Un­til the Bri­tish film in­dus­try re­dis­cov­ers its funny bone, Amer­ica will con­tinue to nab our wit­ti­est wags

The Daily Telegraph - Review - - FILM -

e Bri­tish know that most of the best tele­vi­sion of the past 15 or 20 years was made in Amer­ica, and that “Amer­i­can com­edy” is no longer an oxy­moron. I be­lieve there were some who, in ear­lier gen­er­a­tions, found I Love Lucy or M*A*S*H funny, but gen­er­ally what passed for Amer­i­can humour in the se­cond part of the 20th cen­tury was about as amus­ing as putting one’s head in a min­cer, and ex­em­pli­fied the gulf be­tween two na­tions sep­a­rated by an al­legedly com­mon lan­guage.

Since then, Amer­i­can com­edy has re­verted to some­thing ap­proach­ing the charm of films from the Thir­ties and For­ties such as The Thin Man, Brew­ster’s Mil­lions (the 1945 ver­sion with Den­nis O’Keefe, not the Eight­ies re­make), Bring­ing Up Baby, His Girl Fri­day or Mr Bland­ings Builds his Dream House. The last three starred Cary Grant, who brought Bris­to­lian un­der­state­ment and sharp comic tim­ing. Equally, a flag­ship film of the Amer­i­can comic re­nais­sance (they would say comedic, but there is no such word in the English lan­guage, and there does not need to be), Best in Show (2000), was writ­ten and di­rected by, and co-starred, a man with joint English and Amer­i­can citizenship, Christo­pher Guest – the 5th Baron Haden-Guest, in fact. These days, Amer­ica is where English­men go if they want to be truly funny.

Best in Show is about five dogs and their owners and han­dlers who com­pete in the an­nual Mayflower dog show in Philadel­phia. Guest, who de­vel­oped the “mock­u­men­tary” style of film in the Eight­ies with This Is Spinal Tap and then, in the Nineties, with Waiting for Guff­man, uses the dogs and the com­pe­ti­tion in which they take part to ex­plore dif­fer­ent sorts of stereo­types, and to hold up an af­fec­tion­ate mir­ror to the Amer­i­can peo­ple. He suc­ceeds sub­limely.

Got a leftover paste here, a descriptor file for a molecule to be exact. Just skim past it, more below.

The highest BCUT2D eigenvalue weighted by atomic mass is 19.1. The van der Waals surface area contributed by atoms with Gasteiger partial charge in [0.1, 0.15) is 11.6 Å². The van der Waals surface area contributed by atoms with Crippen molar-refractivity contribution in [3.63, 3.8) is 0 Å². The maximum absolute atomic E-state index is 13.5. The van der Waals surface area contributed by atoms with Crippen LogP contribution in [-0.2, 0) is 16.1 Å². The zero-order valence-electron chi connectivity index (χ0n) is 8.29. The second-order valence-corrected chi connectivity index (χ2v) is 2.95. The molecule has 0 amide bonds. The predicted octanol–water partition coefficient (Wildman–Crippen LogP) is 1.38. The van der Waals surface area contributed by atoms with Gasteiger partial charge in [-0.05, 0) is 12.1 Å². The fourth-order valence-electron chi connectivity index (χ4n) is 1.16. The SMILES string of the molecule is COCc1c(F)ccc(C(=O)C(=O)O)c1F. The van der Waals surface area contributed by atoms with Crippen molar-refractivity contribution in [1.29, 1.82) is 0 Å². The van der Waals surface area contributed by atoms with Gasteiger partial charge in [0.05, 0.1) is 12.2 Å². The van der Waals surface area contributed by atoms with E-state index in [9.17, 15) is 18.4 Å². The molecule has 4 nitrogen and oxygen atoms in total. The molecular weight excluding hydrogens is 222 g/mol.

Much of the script is im­pro­vised, mak­ing it seem un­re­hearsed in the best pos­si­ble way and caus­ing it to ra­di­ate spon­tane­ity. One senses that ev­ery­one is in on the joke, and the joke is the of­ten self-ob­sessed na­ture of Amer­i­can so­ci­ety – and the es­sen­tial ab­sur­dity of so many peo­ple in it.

The dogs are by some dis­tance the most nor­mal crea­tures in the film. Winky, the Nor­wich ter­rier be­long­ing to cash-strapped Gerry and Cookie Flett (Eu­gene Levy and Cather­ine O’Hara), has a tal­ent for ex­press­ing te­dium and giv­ing the im­pres­sion of re­luc­tantly in­dulging its owners.

Guest him­self plays a ge­nial red­neck from North Carolina who as­pires to be a ven­tril­o­quist, is an ex­pert on nuts, and is, in gen­eral, con­sid­er­ably less level-headed than his beloved blood­hound, Hu­bert.

But the stars of the film are a cou­ple of ul­tra-camp New York ho­mo­sex­u­als (John Michael Hig­gins and Michael McK­ean) with their shih tzu, Miss Agnes. Their ease and seren­ity run through the film like a core of san­ity, para­dox­i­cally de­spite their oc­ca­sion­ally out­ra­geous be­hav­iour. Be sure, if you get the DVD, to watch the deleted scenes, be­cause the best line in the film isn’t ac­tu­ally in it: when the cou­ple meet two men named Jack, Hig­gins ob­serves: “You’re a pair of Jacks. We’re a pair of queens. We win.”

As in so many Bri­tish films, the root of the com­edy lies mainly in the class sys­tem, and the foibles of the dif­fer­ent tribes within it. It is that connection with our own sense of humour, and our shared values (not least our love of an­i­mals), that makes Best in Show so ut­terly ap­peal­ing. Per­haps we might, one day, start mak­ing such nat­u­rally funny films again our­selves.

WAGGLY TALEJane Lynch, left, and Jen­nifer Coolidge in Best in Show

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